10 Myths About ParenthoodParenting does come with an instruction manual … lots of them actually. Information abounds on what a good parent should or shouldn’t do. The problem is, the advice is often contradictory or limited in its scope. Below is a more holistic take on good parenting—how parenting decisions affect the entire family unit, including the parent’s relationship…

Parenting Myths

  1. Good parents put their children first

    Giving your child your whole heart doesn’t mean giving your child your whole schedule. In order to continue being a good parent, you have to make some time for yourself.

    You also need to carve out time for your spouse. In terms of health, financial stability, academic achievement and more, a healthy marriage is one of the best gifts you can give your child. Protecting your marriage requires good boundaries—regular date nights and strictly-enforced bedtimes can help.

    There isn’t a magic formula for perfectly dividing your time between these priorities. Just do your best to keep the ratio somewhat equitable.


  2. Children are resilient

    Kids can shrug off minor frustrations and disappointments. However, the so-called “resiliency” of children should never be used to justify or ignore serious problems. Neglect, abuse, abandonment, etc. can create lasting trauma if left unaddressed. If/when trauma occurs, make sure your child has adequate support to process through it.


  3. Children are fragile

    The resiliency myth cuts both ways: Children are not emotionally invincible, but they are often stronger than we think. Inevitably, you will lose your temper or let your child down. But so long as you create a loving environment for your child most of the time, he or she will rebound.


  4. Never fight in front of the children

    So long as you can master the art of fighting fair, it’s OK for your child to hear you argue with your spouse once in a while. Putting on a happy façade when your marriage is in trouble creates a false sense of security. And seeing the two of you respectfully work through conflict can help your child in his/her own relationships or marriage someday. Compromise and communication are important skills to actively model for your children.

    That being said, your child doesn’t need to hear every argument, and some subject matters are not appropriate for children. And your children should never have to witness physical or verbal abuse.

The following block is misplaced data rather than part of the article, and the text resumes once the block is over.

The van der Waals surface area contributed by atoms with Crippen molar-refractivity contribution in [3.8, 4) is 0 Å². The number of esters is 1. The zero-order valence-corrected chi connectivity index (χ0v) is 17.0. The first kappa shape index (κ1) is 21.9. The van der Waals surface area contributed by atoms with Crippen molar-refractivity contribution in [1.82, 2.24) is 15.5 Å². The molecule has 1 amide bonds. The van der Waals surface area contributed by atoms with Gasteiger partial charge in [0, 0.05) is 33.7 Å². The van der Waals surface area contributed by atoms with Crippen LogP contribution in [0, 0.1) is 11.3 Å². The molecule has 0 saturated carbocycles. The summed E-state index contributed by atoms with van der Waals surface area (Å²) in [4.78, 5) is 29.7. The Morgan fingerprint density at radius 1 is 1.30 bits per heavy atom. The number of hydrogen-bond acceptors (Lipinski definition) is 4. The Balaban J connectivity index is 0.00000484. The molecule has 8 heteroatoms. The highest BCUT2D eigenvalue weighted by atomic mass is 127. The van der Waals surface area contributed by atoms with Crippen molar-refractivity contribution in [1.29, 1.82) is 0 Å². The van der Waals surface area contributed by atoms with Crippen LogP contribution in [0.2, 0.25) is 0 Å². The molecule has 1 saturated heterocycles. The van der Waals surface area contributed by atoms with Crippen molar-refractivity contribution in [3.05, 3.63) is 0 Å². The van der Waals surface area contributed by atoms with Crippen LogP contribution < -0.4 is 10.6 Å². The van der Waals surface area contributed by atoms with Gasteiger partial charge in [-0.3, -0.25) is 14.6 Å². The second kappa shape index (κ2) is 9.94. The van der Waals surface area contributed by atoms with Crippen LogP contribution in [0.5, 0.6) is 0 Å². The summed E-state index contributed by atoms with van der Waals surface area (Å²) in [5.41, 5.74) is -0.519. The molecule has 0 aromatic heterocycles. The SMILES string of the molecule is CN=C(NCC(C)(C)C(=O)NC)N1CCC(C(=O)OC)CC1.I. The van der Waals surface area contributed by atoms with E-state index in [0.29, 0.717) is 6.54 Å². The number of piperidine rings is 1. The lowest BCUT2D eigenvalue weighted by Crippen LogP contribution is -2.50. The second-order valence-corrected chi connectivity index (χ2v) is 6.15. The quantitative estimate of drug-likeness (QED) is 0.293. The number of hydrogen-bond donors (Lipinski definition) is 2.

5. Children can help hold a marriage together

    Couples who have children do tend to stay married longer. However, these couples do not necessarily have happier marriages, especially during the early years of child-rearing. Protect your love life during the chaos of raising a child. Otherwise, your marriage will be more vulnerable to collapse once the kids leave home. Ultimately, your commitment to each other—not your children—should be the binding agent in your marriage.


  6. If we aren’t happily married, our children will be better off if we divorce

    Children crave stability—what feels like an “unfulfilling” marriage to you may still be quite satisfactory to them. Divorce complicates a child’s life while providing few, if any, benefits for the child. Even in “friendly” divorces, children must deal with a lot of unwelcome challenges—divided loyalties, split schedules, house-hopping, new boyfriends/girlfriends, etc. Unless your marriage is truly toxic, most children won’t see your divorce as any favor to them.

    If your marriage is laced with bitter, chronic arguments, your child, of course, will be negatively affected. Attending a marriage and relationship education (MRE) workshop or a seeing a couple’s therapist can help you improve your communication and conflict resolution skills.


  7. It’s normal to lose interest in sex after having children

    Hormonal changes, “touch fatigue” and general exhaustion can understandably diminish your sex drive in the weeks/months following the birth of a child. But the arrival of a child doesn’t mean you can permanently put your sex life out on the curb. For your marriage to survive past its infancy, your love life must also be nurtured.


  8. Moms are essential, dads are optional

    Sure, kids can and do get by without dads every day. But male and female parenting styles are generally distinct—and both styles are beneficial to children. The male pattern of interaction helps with emotional self-control and social development.

    Additionally, father involvement is correlated with numerous other measures of child well-being (higher levels of economic and educational achievement, career success, psychological well-being, etc.). While a two-parent home isn’t an option for every family, the potential impact of a loving father (or father figure) is often undervalued.


  9. Don’t show affection for each other in front of the kids—it grosses them out

    It does gross them out. It also makes them feel really secure. (Just keep the PDA rated "G".)


  10. Your child deserves the best

    Your child deserves your best—that is, your best effort at providing love and stability. And no matter how many tantrums are thrown in the mall, it’s your best (not the best stuff) that really matters most to your child. You have limited time and energy … and that’s OK. But instead of scurrying around town searching for the latest stuff, make time to speak with your child and find out the latest with him or her.